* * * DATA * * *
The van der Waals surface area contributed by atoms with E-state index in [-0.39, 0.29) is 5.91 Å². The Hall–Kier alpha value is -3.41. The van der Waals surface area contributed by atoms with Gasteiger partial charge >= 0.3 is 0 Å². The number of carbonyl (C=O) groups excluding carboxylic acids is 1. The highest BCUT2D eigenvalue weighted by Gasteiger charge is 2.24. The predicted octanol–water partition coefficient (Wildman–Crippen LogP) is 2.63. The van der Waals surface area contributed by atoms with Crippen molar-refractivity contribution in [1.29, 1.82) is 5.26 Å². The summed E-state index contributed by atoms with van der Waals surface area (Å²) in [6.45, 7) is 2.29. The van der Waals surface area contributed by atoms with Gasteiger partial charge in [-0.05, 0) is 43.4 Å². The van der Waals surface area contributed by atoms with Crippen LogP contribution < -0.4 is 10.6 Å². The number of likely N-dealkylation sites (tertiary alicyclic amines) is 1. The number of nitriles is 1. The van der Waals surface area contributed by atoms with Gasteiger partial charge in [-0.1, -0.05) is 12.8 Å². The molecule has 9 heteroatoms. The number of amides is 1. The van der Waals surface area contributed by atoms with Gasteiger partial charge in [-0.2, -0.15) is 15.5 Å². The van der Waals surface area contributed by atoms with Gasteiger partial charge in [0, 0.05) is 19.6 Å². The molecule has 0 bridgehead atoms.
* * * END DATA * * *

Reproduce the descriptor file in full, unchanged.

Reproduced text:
The van der Waals surface area contributed by atoms with E-state index in [-0.39, 0.29) is 5.91 Å². The Hall–Kier alpha value is -3.41. The van der Waals surface area contributed by atoms with Gasteiger partial charge >= 0.3 is 0 Å². The number of carbonyl (C=O) groups excluding carboxylic acids is 1. The highest BCUT2D eigenvalue weighted by Gasteiger charge is 2.24. The predicted octanol–water partition coefficient (Wildman–Crippen LogP) is 2.63. The van der Waals surface area contributed by atoms with Crippen molar-refractivity contribution in [1.29, 1.82) is 5.26 Å². The summed E-state index contributed by atoms with van der Waals surface area (Å²) in [6.45, 7) is 2.29. The van der Waals surface area contributed by atoms with Gasteiger partial charge in [-0.05, 0) is 43.4 Å². The van der Waals surface area contributed by atoms with Crippen LogP contribution < -0.4 is 10.6 Å². The number of likely N-dealkylation sites (tertiary alicyclic amines) is 1. The number of nitriles is 1. The van der Waals surface area contributed by atoms with Gasteiger partial charge in [-0.1, -0.05) is 12.8 Å². The molecule has 9 heteroatoms. The number of amides is 1. The van der Waals surface area contributed by atoms with Gasteiger partial charge in [-0.2, -0.15) is 15.5 Å². The van der Waals surface area contributed by atoms with Gasteiger partial charge in [0, 0.05) is 19.6 Å². The molecule has 0 bridgehead atoms.